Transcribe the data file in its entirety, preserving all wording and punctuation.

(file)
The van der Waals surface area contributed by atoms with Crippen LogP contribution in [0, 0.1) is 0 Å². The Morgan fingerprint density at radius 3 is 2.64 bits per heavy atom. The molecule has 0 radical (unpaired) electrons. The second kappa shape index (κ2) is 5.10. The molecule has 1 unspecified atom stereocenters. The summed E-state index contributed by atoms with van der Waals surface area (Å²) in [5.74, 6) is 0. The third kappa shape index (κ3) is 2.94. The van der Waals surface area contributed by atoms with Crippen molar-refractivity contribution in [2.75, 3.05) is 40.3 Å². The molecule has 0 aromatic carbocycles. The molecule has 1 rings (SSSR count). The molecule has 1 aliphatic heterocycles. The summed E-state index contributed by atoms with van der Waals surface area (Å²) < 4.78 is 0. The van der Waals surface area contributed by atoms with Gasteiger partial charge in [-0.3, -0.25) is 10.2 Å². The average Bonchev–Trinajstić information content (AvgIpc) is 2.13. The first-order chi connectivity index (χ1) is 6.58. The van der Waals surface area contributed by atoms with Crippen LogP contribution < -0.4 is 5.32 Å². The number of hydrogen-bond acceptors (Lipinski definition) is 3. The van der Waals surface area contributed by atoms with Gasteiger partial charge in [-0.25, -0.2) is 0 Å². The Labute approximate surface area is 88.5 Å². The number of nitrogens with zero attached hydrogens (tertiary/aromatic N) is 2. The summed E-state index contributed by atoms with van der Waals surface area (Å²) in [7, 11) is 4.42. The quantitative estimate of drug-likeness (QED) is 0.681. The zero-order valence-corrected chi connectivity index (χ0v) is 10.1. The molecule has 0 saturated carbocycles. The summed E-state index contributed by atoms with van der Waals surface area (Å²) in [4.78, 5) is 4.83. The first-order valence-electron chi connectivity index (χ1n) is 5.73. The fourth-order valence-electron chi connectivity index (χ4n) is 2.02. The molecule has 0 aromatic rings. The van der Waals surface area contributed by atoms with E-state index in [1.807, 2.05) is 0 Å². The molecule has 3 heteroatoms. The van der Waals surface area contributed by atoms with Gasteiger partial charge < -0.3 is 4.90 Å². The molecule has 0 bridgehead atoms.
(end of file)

The van der Waals surface area contributed by atoms with Crippen LogP contribution in [0, 0.1) is 0 Å². The Morgan fingerprint density at radius 3 is 2.64 bits per heavy atom. The molecule has 0 radical (unpaired) electrons. The second kappa shape index (κ2) is 5.10. The molecule has 1 unspecified atom stereocenters. The summed E-state index contributed by atoms with van der Waals surface area (Å²) in [5.74, 6) is 0. The third kappa shape index (κ3) is 2.94. The van der Waals surface area contributed by atoms with Crippen molar-refractivity contribution in [2.75, 3.05) is 40.3 Å². The molecule has 0 aromatic carbocycles. The molecule has 1 rings (SSSR count). The molecule has 1 aliphatic heterocycles. The summed E-state index contributed by atoms with van der Waals surface area (Å²) < 4.78 is 0. The van der Waals surface area contributed by atoms with Gasteiger partial charge in [-0.3, -0.25) is 10.2 Å². The average Bonchev–Trinajstić information content (AvgIpc) is 2.13. The first-order chi connectivity index (χ1) is 6.58. The van der Waals surface area contributed by atoms with Crippen LogP contribution < -0.4 is 5.32 Å². The number of hydrogen-bond acceptors (Lipinski definition) is 3. The van der Waals surface area contributed by atoms with Gasteiger partial charge in [-0.25, -0.2) is 0 Å². The Labute approximate surface area is 88.5 Å². The number of nitrogens with zero attached hydrogens (tertiary/aromatic N) is 2. The summed E-state index contributed by atoms with van der Waals surface area (Å²) in [7, 11) is 4.42. The quantitative estimate of drug-likeness (QED) is 0.681. The zero-order valence-corrected chi connectivity index (χ0v) is 10.1. The molecule has 0 saturated carbocycles. The summed E-state index contributed by atoms with van der Waals surface area (Å²) in [4.78, 5) is 4.83. The first-order valence-electron chi connectivity index (χ1n) is 5.73. The fourth-order valence-electron chi connectivity index (χ4n) is 2.02. The molecule has 0 aromatic rings. The van der Waals surface area contributed by atoms with E-state index in [1.807, 2.05) is 0 Å². The molecule has 3 heteroatoms. The van der Waals surface area contributed by atoms with Gasteiger partial charge < -0.3 is 4.90 Å². The molecule has 0 bridgehead atoms.